Preliminary tectonostratigraphy results from the Small Trocharis mountain, north-east Lefka Ori, western Crete. Highlight Here we describe our mapping results, for the updated stratigraphy of the Plattenkalk unit, and the tectonic contacts in Small Trocharis Mountain at northeast Lefka Ori of the island of Crete. The most prominent finding is that in the northeast , close to the peak of Ag Pneuma Melidoniou the thin bedded marble with silex (upper Jurassic-Eocene) is overlain by the upper Triassic to lower Jurassic white marble (Plattenkalk unit, both) and the contact between them appears as a primary conformable depositional contact. The previous shows a possible overturned structure. Background and Objective Nikolaidis et al. (2013) estimated the capacity of the karstic aquifer at 500x10 6 m 3 for the Koiliaris watershed and the associated extended karstified area outside the watershed. The extended karst area is delineated in the region of the two deepest caves (sinkholes) in Greece, the Liontari (1100 m deep) and the Gourgouthakas caves (1208 m deep). Our study covers the extended karstic watershed. The objective of this work, under the IGCP-715 project, is to update our existing understanding of the geological model in the area and as well as to provide detailed lithological and structural insights for the extended karst area.
      24  7
  • Publication
    Quaternary Thrusting in the Central Oman Mountains-Novel Observations and Causes: Insights from Optical Stimulate Luminescence Dating and Kinematic Fault Analyses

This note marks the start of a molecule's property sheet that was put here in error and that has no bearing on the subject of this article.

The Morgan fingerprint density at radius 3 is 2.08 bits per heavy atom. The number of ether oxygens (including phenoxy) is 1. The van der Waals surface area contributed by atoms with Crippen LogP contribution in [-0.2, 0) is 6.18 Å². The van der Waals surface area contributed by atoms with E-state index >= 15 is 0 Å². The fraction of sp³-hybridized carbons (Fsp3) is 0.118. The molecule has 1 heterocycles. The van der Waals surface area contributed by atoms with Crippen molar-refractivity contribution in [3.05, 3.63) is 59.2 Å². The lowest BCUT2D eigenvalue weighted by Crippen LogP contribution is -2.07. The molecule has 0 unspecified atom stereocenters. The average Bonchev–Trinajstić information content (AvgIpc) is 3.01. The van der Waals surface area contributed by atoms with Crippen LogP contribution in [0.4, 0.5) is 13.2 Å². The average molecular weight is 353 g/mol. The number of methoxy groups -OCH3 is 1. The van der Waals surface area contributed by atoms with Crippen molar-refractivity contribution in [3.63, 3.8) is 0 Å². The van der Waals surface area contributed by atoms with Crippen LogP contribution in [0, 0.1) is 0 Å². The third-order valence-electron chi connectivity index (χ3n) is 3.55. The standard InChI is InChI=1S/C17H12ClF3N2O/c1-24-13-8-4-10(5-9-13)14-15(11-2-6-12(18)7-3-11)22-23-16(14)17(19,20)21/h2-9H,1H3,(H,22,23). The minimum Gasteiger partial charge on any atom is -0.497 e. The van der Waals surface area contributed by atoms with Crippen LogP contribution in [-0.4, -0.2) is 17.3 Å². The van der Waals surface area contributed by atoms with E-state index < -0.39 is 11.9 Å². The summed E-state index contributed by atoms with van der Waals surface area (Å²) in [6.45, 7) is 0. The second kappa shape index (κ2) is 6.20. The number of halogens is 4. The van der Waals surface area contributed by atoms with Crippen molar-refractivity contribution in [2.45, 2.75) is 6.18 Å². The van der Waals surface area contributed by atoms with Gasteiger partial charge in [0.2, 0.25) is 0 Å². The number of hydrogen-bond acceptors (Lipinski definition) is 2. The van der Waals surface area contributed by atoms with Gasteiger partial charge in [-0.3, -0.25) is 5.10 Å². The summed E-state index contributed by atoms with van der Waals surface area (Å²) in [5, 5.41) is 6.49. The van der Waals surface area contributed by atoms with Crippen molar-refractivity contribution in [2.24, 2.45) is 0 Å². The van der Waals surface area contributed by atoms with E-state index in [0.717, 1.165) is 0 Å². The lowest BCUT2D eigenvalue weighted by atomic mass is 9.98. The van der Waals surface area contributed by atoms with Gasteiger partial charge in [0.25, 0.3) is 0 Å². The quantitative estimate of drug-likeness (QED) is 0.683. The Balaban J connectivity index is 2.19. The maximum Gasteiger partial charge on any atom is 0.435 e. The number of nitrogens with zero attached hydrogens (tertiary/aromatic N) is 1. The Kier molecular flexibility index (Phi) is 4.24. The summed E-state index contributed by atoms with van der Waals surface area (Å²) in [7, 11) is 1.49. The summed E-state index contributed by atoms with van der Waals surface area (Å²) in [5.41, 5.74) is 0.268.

(2020) ;
    Moraetis, Daniel
    ;
    Scharf, Andreas
    ;
    Mattern, Frank
    ;
    Forman, Steven
    For the first time, Quaternary thrusts are documented within the Central Oman Mountains to the northwest of the Jabal Akhdar Dome. Thrusts with a throw of up to 1.1 m displace Quaternary alluvial fan conglomerates. These conglomerates have an Optical Stimulate Luminescence (OSL) age of 159 ± 7.9 ka BP and were deposited during MIS 6 (Marine Isotope Stage). The thrusts occur in two sets. Sets 1 and 2 formed during NE/SW and NW/SE shortening, respectively. Set-1-thusts correlate with the present-day stress field of NE/SW shortening which is related to subduction in the Makran Subduction Zone, and they strike parallel to the main continuous fold axis of the Jabal Akhdar and Hawasina windows. Set-2-thrusts correspond to NW/SE shortening and Plio-Pleistocene contractional structures in the southwestern Jabal Akhdar Dome. Set-2-thrusts are probably related to local variations of the present-day stress field originating from the Musandam area which is a part of the Zagros Collision Zone. Both thrust sets mimic the main thrust directions (NW/SE and NE/SW) within the Permo-Mesozoic allochthonous units (Semail Ophiolite, Hawasina napps) of the larger study area. The investigated thrusts imply some reactivation of the Hawasina and Semail thrusts due to far-field stress either from the Makran Subduction Zone and/or the Zagros Collision Zone. The ongoing tectonic activity of this part of the Oman Mountains, which has been considered of moderate activity, is for first time identified by structural data as contractional.